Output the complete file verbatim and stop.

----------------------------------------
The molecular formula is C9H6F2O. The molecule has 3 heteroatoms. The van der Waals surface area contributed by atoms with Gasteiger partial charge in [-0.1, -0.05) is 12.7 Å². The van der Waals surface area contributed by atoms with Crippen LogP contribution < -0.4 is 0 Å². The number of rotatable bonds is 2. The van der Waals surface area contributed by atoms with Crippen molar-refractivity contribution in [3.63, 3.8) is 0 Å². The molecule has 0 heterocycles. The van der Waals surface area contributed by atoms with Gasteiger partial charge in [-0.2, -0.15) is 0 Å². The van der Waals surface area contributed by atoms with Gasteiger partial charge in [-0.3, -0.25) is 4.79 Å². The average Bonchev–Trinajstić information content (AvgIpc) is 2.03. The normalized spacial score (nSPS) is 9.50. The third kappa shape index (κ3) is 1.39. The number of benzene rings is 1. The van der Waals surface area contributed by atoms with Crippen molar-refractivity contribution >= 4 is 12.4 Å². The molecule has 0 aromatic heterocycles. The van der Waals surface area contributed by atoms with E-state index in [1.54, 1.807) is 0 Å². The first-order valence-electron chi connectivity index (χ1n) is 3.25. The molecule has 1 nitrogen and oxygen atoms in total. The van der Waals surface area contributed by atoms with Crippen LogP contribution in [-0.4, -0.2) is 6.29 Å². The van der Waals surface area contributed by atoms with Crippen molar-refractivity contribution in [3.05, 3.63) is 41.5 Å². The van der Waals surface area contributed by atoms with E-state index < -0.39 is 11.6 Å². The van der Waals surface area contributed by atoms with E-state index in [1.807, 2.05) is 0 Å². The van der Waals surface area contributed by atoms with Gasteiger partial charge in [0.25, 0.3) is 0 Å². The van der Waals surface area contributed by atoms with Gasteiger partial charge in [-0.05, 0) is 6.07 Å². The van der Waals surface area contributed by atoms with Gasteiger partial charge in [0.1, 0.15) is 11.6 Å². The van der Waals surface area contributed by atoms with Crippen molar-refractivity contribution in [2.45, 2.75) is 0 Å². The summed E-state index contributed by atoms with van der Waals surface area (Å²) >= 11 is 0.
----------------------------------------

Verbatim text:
The molecular formula is C9H6F2O. The molecule has 3 heteroatoms. The van der Waals surface area contributed by atoms with Gasteiger partial charge in [-0.1, -0.05) is 12.7 Å². The van der Waals surface area contributed by atoms with Crippen LogP contribution < -0.4 is 0 Å². The number of rotatable bonds is 2. The van der Waals surface area contributed by atoms with Crippen molar-refractivity contribution in [3.63, 3.8) is 0 Å². The molecule has 0 heterocycles. The van der Waals surface area contributed by atoms with Gasteiger partial charge in [-0.2, -0.15) is 0 Å². The van der Waals surface area contributed by atoms with Gasteiger partial charge in [-0.3, -0.25) is 4.79 Å². The average Bonchev–Trinajstić information content (AvgIpc) is 2.03. The normalized spacial score (nSPS) is 9.50. The third kappa shape index (κ3) is 1.39. The number of benzene rings is 1. The van der Waals surface area contributed by atoms with Crippen molar-refractivity contribution >= 4 is 12.4 Å². The molecule has 0 aromatic heterocycles. The van der Waals surface area contributed by atoms with E-state index in [1.54, 1.807) is 0 Å². The first-order valence-electron chi connectivity index (χ1n) is 3.25. The molecule has 1 nitrogen and oxygen atoms in total. The van der Waals surface area contributed by atoms with Crippen LogP contribution in [-0.4, -0.2) is 6.29 Å². The van der Waals surface area contributed by atoms with Crippen molar-refractivity contribution in [3.05, 3.63) is 41.5 Å². The van der Waals surface area contributed by atoms with E-state index < -0.39 is 11.6 Å². The van der Waals surface area contributed by atoms with E-state index in [1.807, 2.05) is 0 Å². The van der Waals surface area contributed by atoms with Gasteiger partial charge in [0.25, 0.3) is 0 Å². The van der Waals surface area contributed by atoms with Gasteiger partial charge in [-0.05, 0) is 6.07 Å². The van der Waals surface area contributed by atoms with Gasteiger partial charge in [0.1, 0.15) is 11.6 Å². The van der Waals surface area contributed by atoms with Crippen molar-refractivity contribution in [2.45, 2.75) is 0 Å². The summed E-state index contributed by atoms with van der Waals surface area (Å²) >= 11 is 0.